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Time 'investigators' may want to check the exact moment of solstices and equinoxes throughout the years.
Many of us find our lives governed by the length of days and nights. We call the longest and shortest days of the year the summer and winter solstice respectively.
The word solstice comes from the Latin for midsummer, expressing the idea that the sun is stopped in its ascent of the sky. In English, solstice is also applied to the shortest day.
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The length of day depends on the journey the Earth makes round the Sun and the fact that our planet's axis is tilted by almost 24 degrees. As illustrated in this excellent article on the Royal Museums Greenwich website, it is a one-year journey marked by the two solstice moments.
If you think of the Northern and the Southern Hemisphere as the two halves of a coin and the Equator as the diameter or the line dividing it, the solstice dates are the same, but the season is different. What is Winter Solstice in the Northern Hemisphere is the Summer Solstice in the Southern one and the other way round. Encyclopaedia Britannica has a comprehensive article on the topic of the solstice.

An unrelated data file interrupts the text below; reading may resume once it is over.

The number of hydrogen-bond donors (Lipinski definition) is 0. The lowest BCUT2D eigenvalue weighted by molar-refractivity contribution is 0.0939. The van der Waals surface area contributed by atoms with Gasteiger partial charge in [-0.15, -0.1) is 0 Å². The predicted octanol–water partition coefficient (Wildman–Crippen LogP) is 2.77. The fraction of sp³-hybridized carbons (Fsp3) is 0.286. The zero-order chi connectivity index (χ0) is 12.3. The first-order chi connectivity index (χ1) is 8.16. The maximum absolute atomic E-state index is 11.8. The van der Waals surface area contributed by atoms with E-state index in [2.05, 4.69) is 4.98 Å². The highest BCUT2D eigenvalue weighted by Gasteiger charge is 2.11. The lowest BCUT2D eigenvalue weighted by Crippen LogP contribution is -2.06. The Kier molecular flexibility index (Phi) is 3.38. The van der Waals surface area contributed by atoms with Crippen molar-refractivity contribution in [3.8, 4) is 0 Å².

While in the tropics daylight has a variation of a couple of hours, in the UK the difference between midsummer and midwinter is nearly nine hours (sunrise to sunset). This means winter nights are very long.
Greenwich, London, is famous for the Prime Meridian, 0 degrees of longitude. But how are our lives affected by latitude? At 51º of latitude the longest night is about 16 hours long. Closer to the poles the midwinter night lasts for months.
What is the length of days and nights where you are? How does this impact your commmunication across time zones?
Across the UK, there are several sites associated with the winter solstice moment. One of them is off the northestern coast of Scotland, an ancient place that the midwinter sun has been lighting up for thousands of years. Learn more here.